The estimates in Panel A clearly suggest a gender pattern so that the increase in the probability of developing clinical depression appears to be driven by women: women present an increase of around 3.2 percentage points in the probability of being diagnosed with clinical depression following a diabetes diagnosis, while the corresponding estimate for men is not statistically significant. This appears to be in line with previous findings indicating that male patients with diabetes present higher levels of subjective well-being [70, 71].

We also explore whether losing weight after a T2DM diagnosis might also play a role in explaining the effects on clinical depression. Panels B and C in Table 4 present results for individuals who did versus who did not lose weight, respectively. Importantly, size and statistical significance of these estimates suggest that the observed increase in depression is mostly concentrated among female patients who did not lose weight following a diabetes diagnosis (5.8 percentage points). Yet, men who lost weight after the T2DM diagnosis, are less likely to be diagnosed with major depression (8.3 percentage points). Overall, this appears to suggest the presence of a potentially relevant “protective” effect with respect to the probability of being diagnosed with clinical depression but only among male individuals.Footnote 14

Panels D to F further investigate whether the impact of a T2DM diagnosis on depression might vary by BMI levels. Our estimates show that the increase in depression following a T2DM diagnosis appears to be mainly driven by women in the highest BMI category (4.1 percentage points). Finally, Panels G and H present estimates by two broad age groups (younger and older than 60 years-old) to explore whether age may affect the relationship between a T2DM diagnosis and mental health. Here our findings indicate that the positive and statistically significant impact of a T2DM diagnosis on clinical depression is stronger among the relatively younger age group and also appears to be driven by women. More specifically, women younger than 60 years-old present an increase of 5.5 percentage points in the probability of being diagnosed with clinical depression, while this is lower (2.5 percentage points) among older women.Footnote 15

Sensitivity analysis

In order to check the robustness of our main results, we also present a series of sensitivity tests. Table S4 shows RDD estimates based on a placebo test consisting of alternative cut-off values of the biomarker. This test should not produce a statistically significant effect for our outcome of interest (clinical depression) at values below the 6.5 percent of the biomarker. Indeed, our placebo test using 5.5, 5 and 4.5 percent cut-off values confirm that the impact on major depression is not statistically different from zero. At the 6 percent value of the biomarker we find statistically significant effects, although smaller in magnitude. Yet, this is expected as prediabetic patients (HbA1c ranging from 5.7–6.4 percent) are normally recommended similar non-pharmacological treatments (dietary changes and regular exercise) [53]. At the 7 percent theshold we find slightly larger effects of a T2DM diagnosis on mental health, and this is also in line with the lifestyle changes recommended by doctors to patients with uncontrolled diabetes.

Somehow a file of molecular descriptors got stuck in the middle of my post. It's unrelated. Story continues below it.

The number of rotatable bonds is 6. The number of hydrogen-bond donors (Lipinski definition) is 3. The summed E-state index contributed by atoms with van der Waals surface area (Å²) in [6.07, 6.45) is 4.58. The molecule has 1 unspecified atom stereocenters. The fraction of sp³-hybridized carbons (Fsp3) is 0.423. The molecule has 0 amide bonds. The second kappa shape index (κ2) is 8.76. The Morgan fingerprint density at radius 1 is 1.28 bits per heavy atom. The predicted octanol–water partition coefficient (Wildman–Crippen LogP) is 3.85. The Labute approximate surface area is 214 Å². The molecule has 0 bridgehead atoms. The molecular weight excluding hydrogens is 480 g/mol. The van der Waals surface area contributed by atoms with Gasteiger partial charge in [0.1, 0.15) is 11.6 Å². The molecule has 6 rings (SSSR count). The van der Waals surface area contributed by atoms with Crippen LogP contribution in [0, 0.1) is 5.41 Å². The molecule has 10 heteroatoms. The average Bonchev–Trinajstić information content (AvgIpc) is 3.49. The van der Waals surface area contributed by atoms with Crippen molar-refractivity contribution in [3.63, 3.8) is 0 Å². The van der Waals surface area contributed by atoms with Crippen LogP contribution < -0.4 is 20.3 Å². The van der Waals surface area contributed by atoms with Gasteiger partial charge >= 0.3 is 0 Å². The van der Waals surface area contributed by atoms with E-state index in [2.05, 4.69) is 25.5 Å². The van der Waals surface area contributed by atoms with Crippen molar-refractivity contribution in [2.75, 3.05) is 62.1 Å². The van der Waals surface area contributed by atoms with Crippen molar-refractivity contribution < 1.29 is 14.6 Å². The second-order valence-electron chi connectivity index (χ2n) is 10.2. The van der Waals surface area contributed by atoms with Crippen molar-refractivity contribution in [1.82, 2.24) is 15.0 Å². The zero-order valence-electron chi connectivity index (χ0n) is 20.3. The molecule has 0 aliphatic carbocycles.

Table S5 further shows the robustness of our results by estimating the fuzzy RDD parametrically by means of different polynomial orders. Importantly, the corresponding estimates obtained are qualitatively similar.

Finally, Table S6 reports RDD estimates produced using a non-parametric local randomization approach focusing on observations within a small neighbourhood around the cut-off [62]. Columns (2)-(6) show non-parametric RDD estimates based on different choices of bandwidth, around the threshold of 6.5 percent. Results confirm that all findings are consistent, similar in magnitude to our baseline estimates, and still statistically significant.

Discussion and conclusions

We contribute to the literature by identifying the causal impact of health information on mental health via the effect of a type-2 diabetes diagnosis on clinical depression. We exploit the exogenous cut-off value in the diagnosis of type-2 diabetes provided by a well-established biomarker (glycated haemoglobin) and information on diagnosed clinical depression drawn from rich administrative longitudinal data from Spain by employing a fuzzy regression discontinuity design. In addition, we explore heterogeneity in the effects on mental health by gender, age, bodyweight as well as the role played by weight losses as a potential mechanism leading to changes in the probability of developing clinical depression, following a diabetes diagnosis.

Our results suggest a statically significant impact of health information on diagnosed clinical depression. However, this appears to be driven by gender as well as weight losses eventually occurring after the diabetes diagnosis. More specifically, the overall increase in the risk of developing clinical depression following a diabetes diagnosis appears to be mostly influenced by women. Moreover, the occurrence of weight losses could be one of the possible mechanisms governing the relationship between a diabetes diagnosis and depression. Here differences by gender are also present: whereas a diabetes diagnosis increases the probability of depression among women who did not lose weight, it substantially decreases the risk of clinical depression among men who lost weight. Interestingly, this may suggest a somewhat protective effect of health information via weight losses for male patients with diabetes. In addition, increases in depression appear to be mainly driven by women in the highest category of BMI (> = 30, corresponding to obesity) and are also larger among relatively younger women as well.